Judy’s artwork themed on death and hope spans half a wall and includes six pieces. Three framed works were already completed prior to Barb’s murder. They are an expression of “what’s happening in our culture today,” she said, specifically citing ISIS and the violence in Aleppo, Syria, as inspiring the art. But, once the events of December 23 unfolded locally, Judy created three more related fiber art pieces using natural dye materials. The result is a compelling series of framed art and panels focusing on death and hope.

I angled my camera up to photograph "Darkness of Death 2."

I angled my camera up to photograph “Darkness of Death 2.” When Judy created this scene with blood dripping and an executioner’s mask, she was thinking of ISIS and the violence/situation in Aleppo.

“…I was feeling raw, emotional with nowhere to go with it,” Judy said. “It (Barb’s murder) was senseless. I went to my studio and started the first piece. I tried three times to dye the piece black, unsuccessfully. I called it “The Darkness of Death 1.”

Simply titled: "Hope."

Madonna and child, simply titled: “Hope.”

Once she finished the black panel, Judy transitioned into the theme of hope. That was prompted by a Catholic church official she heard talking about faith and hope on the morning of December 23 (the day of Barb’s murder) on CBS This Morning. The result is two more hope-inspired fiber art panels.

As I viewed both artists’ tributes to Barb Larson, I could see the emotion within the artwork. Dana succeeds, through the strokes of her brush and the paint colors she chose, to portray the woman described as vivacious and friendly by those who knew her. Genuine warmth glows in Dana’s painting of Barb. I can see Barb’s personality in that portrait.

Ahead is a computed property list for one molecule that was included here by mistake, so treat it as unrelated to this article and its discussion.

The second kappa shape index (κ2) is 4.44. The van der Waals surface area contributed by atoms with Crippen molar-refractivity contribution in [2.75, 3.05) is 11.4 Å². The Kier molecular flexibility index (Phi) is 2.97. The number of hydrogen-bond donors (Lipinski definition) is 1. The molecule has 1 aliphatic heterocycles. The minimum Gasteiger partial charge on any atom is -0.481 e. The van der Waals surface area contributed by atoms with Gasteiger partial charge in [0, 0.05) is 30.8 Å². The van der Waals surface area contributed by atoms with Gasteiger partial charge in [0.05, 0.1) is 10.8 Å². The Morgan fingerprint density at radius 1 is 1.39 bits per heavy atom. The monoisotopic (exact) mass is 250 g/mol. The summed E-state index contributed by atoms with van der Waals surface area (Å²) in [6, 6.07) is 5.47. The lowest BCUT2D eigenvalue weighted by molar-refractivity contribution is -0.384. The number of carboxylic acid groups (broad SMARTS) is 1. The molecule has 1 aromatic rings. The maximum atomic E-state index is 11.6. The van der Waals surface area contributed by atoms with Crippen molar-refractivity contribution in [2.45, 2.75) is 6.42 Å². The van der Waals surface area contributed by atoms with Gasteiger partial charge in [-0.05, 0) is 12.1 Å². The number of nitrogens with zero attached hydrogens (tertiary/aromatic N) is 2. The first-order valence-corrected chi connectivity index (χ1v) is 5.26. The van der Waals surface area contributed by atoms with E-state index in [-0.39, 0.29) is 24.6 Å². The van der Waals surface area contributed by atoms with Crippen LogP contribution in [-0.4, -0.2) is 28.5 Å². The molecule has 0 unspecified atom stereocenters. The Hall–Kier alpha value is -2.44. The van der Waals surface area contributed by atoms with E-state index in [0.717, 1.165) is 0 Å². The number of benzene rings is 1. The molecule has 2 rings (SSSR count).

Judy’s art differs significantly, leaving more open to interpretation, more room for the viewer to insert his/her experiences, emotions and reactions. In the first three darker pieces, beginning with the length of black-dyed cloth, there is no ignoring the darkness of a violent death. That Judy chose to confront and share that in her work makes a powerful visual public statement whether considering the violence in Aleppo or the violence in Faribault.

"Hope Rising," says Judy Saye-Willis, "is about moving forward from tragedy."

“Hope Rising,” says Judy Saye-Willis, “is about moving forward from tragedy.”

Equally as important are the three hope-inspired pieces that follow. Those, too, make a powerful visual public statement.

A close-up of "The Light of Hope," which Judy calls her strongest piece.

A close-up of “The Light of Hope,” which Judy calls the strongest piece in this series.

Through their art, Judy and Dana have opened the conversation about domestic and other violence in a deeply personal, emotional and introspective way.

Dana’s exhibit includes a trio of horse paintings titled MESSENGERS OF HOPE. They are, left to right, subtitled “Light,” “Passion Fire” and “Grace”

And any time we begin to think and talk about these difficult issues, hope rises.

FYI: At noon today, HOPE Center and the Faribault Chamber are rallying at the Chamber office (where Barb Larson was murdered) as part of a statewide effort, “It Happens Here: A Statewide Day to End Domestic Violence.”

© Copyright 2017 Audrey Kletscher Helbling

Artwork photographed with permission of the artists.

 

Shining the light of hope in Faribault following Barb Larson’s murder January 7, 2017

Barb Larson. (Photo source: Boldt Funeral Home.)

Barb Larson. (Photo source: Boldt Funeral Home.)

MORE THAN TWO WEEKS have passed since the murder of Barb Larson, shot to death by her ex-husband at the Faribault Area Chamber of Commerce and Tourism office where she worked. Richard Larson, a retired Faribault police officer, then killed himself.

This act of domestic violence has rocked my community. We are grieving, asking why, wondering how we can heal and effect change. I wonder myself.

But already positive things are happening. Earlier this week, the Chamber remembered Barb on what would have been her 60th birthday by celebrating Happy Barb Day. Community members were encouraged to share memories of Barb online and at a Business Before Hours event.